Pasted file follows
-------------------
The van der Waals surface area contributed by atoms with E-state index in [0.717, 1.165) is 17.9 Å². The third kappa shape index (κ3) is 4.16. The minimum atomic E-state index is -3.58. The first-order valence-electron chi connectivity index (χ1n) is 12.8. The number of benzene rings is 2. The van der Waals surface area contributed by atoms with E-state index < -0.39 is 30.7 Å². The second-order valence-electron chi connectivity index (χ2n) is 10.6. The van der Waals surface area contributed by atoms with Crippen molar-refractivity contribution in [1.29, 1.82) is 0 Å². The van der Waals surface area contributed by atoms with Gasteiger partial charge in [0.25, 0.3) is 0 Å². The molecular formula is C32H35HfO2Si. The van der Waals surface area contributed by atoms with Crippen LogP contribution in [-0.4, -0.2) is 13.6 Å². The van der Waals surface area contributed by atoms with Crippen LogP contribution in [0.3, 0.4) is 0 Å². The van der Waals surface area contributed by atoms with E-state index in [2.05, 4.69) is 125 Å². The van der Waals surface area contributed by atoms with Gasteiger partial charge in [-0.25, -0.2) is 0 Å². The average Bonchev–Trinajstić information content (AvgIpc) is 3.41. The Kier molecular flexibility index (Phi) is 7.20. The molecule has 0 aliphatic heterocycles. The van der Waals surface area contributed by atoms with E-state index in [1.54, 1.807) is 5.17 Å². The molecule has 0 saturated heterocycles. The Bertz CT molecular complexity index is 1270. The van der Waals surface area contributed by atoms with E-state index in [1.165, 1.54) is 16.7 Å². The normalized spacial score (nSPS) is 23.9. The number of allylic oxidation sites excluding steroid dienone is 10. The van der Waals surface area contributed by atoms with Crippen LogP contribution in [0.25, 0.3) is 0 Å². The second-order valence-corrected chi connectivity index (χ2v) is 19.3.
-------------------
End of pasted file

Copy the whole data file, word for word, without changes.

The van der Waals surface area contributed by atoms with E-state index in [0.717, 1.165) is 17.9 Å². The third kappa shape index (κ3) is 4.16. The minimum atomic E-state index is -3.58. The first-order valence-electron chi connectivity index (χ1n) is 12.8. The number of benzene rings is 2. The van der Waals surface area contributed by atoms with E-state index < -0.39 is 30.7 Å². The second-order valence-electron chi connectivity index (χ2n) is 10.6. The van der Waals surface area contributed by atoms with Crippen molar-refractivity contribution in [1.29, 1.82) is 0 Å². The van der Waals surface area contributed by atoms with Gasteiger partial charge in [0.25, 0.3) is 0 Å². The molecular formula is C32H35HfO2Si. The van der Waals surface area contributed by atoms with Crippen LogP contribution in [-0.4, -0.2) is 13.6 Å². The van der Waals surface area contributed by atoms with Crippen LogP contribution in [0.3, 0.4) is 0 Å². The van der Waals surface area contributed by atoms with E-state index in [2.05, 4.69) is 125 Å². The van der Waals surface area contributed by atoms with Gasteiger partial charge in [-0.25, -0.2) is 0 Å². The average Bonchev–Trinajstić information content (AvgIpc) is 3.41. The Kier molecular flexibility index (Phi) is 7.20. The molecule has 0 aliphatic heterocycles. The van der Waals surface area contributed by atoms with E-state index in [1.54, 1.807) is 5.17 Å². The molecule has 0 saturated heterocycles. The Bertz CT molecular complexity index is 1270. The van der Waals surface area contributed by atoms with E-state index in [1.165, 1.54) is 16.7 Å². The normalized spacial score (nSPS) is 23.9. The number of allylic oxidation sites excluding steroid dienone is 10. The van der Waals surface area contributed by atoms with Crippen LogP contribution in [0.25, 0.3) is 0 Å². The second-order valence-corrected chi connectivity index (χ2v) is 19.3.